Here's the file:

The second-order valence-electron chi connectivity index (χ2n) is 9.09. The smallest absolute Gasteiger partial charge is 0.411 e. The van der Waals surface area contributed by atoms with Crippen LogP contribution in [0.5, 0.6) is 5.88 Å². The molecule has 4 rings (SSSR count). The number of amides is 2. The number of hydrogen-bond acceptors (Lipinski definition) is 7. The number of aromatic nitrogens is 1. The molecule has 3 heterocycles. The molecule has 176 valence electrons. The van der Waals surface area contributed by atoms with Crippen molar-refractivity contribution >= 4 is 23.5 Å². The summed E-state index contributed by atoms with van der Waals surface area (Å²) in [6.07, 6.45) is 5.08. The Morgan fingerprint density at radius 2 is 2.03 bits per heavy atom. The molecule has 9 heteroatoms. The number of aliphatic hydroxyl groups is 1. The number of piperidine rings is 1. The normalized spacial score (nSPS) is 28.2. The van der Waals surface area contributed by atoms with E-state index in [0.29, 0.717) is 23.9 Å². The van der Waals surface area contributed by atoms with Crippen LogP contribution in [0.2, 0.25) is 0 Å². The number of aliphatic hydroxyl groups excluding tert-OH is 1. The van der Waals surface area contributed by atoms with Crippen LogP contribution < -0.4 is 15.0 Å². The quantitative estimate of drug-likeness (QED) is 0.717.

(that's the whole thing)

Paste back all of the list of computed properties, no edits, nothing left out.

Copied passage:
The second-order valence-electron chi connectivity index (χ2n) is 9.09. The smallest absolute Gasteiger partial charge is 0.411 e. The van der Waals surface area contributed by atoms with Crippen LogP contribution in [0.5, 0.6) is 5.88 Å². The molecule has 4 rings (SSSR count). The number of amides is 2. The number of hydrogen-bond acceptors (Lipinski definition) is 7. The number of aromatic nitrogens is 1. The molecule has 3 heterocycles. The molecule has 176 valence electrons. The van der Waals surface area contributed by atoms with Crippen molar-refractivity contribution >= 4 is 23.5 Å². The summed E-state index contributed by atoms with van der Waals surface area (Å²) in [6.07, 6.45) is 5.08. The Morgan fingerprint density at radius 2 is 2.03 bits per heavy atom. The molecule has 9 heteroatoms. The number of aliphatic hydroxyl groups is 1. The number of piperidine rings is 1. The normalized spacial score (nSPS) is 28.2. The van der Waals surface area contributed by atoms with E-state index in [0.29, 0.717) is 23.9 Å². The van der Waals surface area contributed by atoms with Crippen LogP contribution in [0.2, 0.25) is 0 Å². The number of aliphatic hydroxyl groups excluding tert-OH is 1. The van der Waals surface area contributed by atoms with Crippen LogP contribution < -0.4 is 15.0 Å². The quantitative estimate of drug-likeness (QED) is 0.717.